Dear parents of Little panickers,
I am your kid, all grown up, and I’d like to tell you a few things you may not know about the child you raised from scratch.
Your child is not acting out “to be difficult” or “for no reason.” If your child is coming to you, complaining they can’t sleep when they haven’t even tried, there is something going on, they just don’t have the words to say. You need to help them. If your child is having tantrums that you can’t explain, that are getting worse, the tantrum is the frustration they feel being unable to express themselves and what they need. Your anxious kids have extraordinary feelings. They register the world with their bodies first and foremost. Those registers don’t always break down into words, which means they cannot express themselves to you the way you are accustomed. You must learn the language your child speaks before trying to teach her your language, which is the language the world will demand of her.
Ordinary children experience the world with their minds AND their bodies. When they are worried, they can reach into their arsenal of reason and logic. They don’t know what’s going to happen tomorrow, or the next day, and they’re just fine with that. Things are vague and abstract? Not a worry. But anxious kids are not fine with that. They need things to be concrete; they need to know what’s going to happen. This is what anxiety is—the dread of uncertainty. The dread of discomfort. The fear of feeling fear. Of course, no one knows what’s going to happen tomorrow or the tomorrow after that but teaching your child how to break down abstract concepts like time, is a good place to start.
My sister Kara did something with her kids that was a game-changer for me. Every night at bedtime, she walked her kids through the day they’d just had. Then, she walked them through the day they’d have tomorrow. She told them what to expect so that they knew what was coming. She created a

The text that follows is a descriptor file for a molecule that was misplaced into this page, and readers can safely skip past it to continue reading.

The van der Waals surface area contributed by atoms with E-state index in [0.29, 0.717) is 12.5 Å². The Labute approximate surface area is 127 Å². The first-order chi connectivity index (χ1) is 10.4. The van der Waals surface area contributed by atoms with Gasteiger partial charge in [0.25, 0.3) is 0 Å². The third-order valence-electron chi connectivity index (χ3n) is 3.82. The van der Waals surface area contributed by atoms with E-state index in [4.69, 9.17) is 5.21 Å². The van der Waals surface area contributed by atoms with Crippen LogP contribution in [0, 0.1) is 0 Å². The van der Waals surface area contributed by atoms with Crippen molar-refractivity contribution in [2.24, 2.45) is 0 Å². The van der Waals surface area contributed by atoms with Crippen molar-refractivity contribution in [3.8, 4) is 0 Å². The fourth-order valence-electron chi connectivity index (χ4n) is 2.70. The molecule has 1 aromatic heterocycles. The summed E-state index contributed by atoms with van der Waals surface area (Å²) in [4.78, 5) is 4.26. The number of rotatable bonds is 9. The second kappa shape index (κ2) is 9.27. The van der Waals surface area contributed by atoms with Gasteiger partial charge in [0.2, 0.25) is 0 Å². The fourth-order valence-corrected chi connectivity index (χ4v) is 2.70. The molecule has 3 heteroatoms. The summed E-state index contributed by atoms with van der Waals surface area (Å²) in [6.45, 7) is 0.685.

When your anxious kids have questions, answer them. When they ask questions that are hard for you, remember they are ten trillion Pi times harder for your kids. When they ask, “What do I do if you don’t show up?” Don’t say, “I’ll show up;” or “That’s not going to happen.” The question isn’t whether or not it will happen, the question is what should they do? This is the heart of anxiety. We don’t know what to do in the face of uncertainty, and being able to have a plan, or talking it through, alleviates anxiety, and soothes. If you take that away from kids, they will never learn how to self-soothe. They will never learn how to manage difficult situations in the world. So, answer them. What should they do if you don’t show up? Who will they live with if you die? Tell them. You can lead-in with “While it’s very unlikely anything will happen to me, I understand you’re really worried about this, so let’s make a plan together because I am hearing you tell me that will help you feel less anxious.” Knowing what will happen creates a sense of certainty, and they not only need this from you, they need you to teach them how to do it for themselves. Answering their actual questions does both.
Anxious people are constantly pushing back against reality. The cause of suffering is the inability to accep things as they are. When you tell your child not to worry when they are already worried, when you tell your child that you won’t die when they want to know what will happen to them when you do die, you are not only gaslighting them, you are training them to deny reality, which keeps them trapped inside the anxiety they need you to help them manage.
So, parents of anxious children, try to remember that your child knows things you don’t, like how it feels to be chronically afraid for their lives. You have a lot to learn from them, and you have a lot to teach them, but you can’t teach them what you don’t know. There are plenty of incredible books out there for parents of children. Here are just a few to get you started: Dawn Huebner,Tamar Chansky, Robert Leahy.
Finally, instead of beating yourself up for not knowing what to do, learn what to do, and then tell your child that you’re sorry. You’re sorry for not knowing sooner. Tell them that you made mistakes because you didn’t know what to do and apologize for your mistakes. Then, ask your kid, if they’d like to go on a worry adventure with you, and learn all about the extraordinary depths of feeling your child possesses, together.
Next week will be part 2: Dear Little Panickers.
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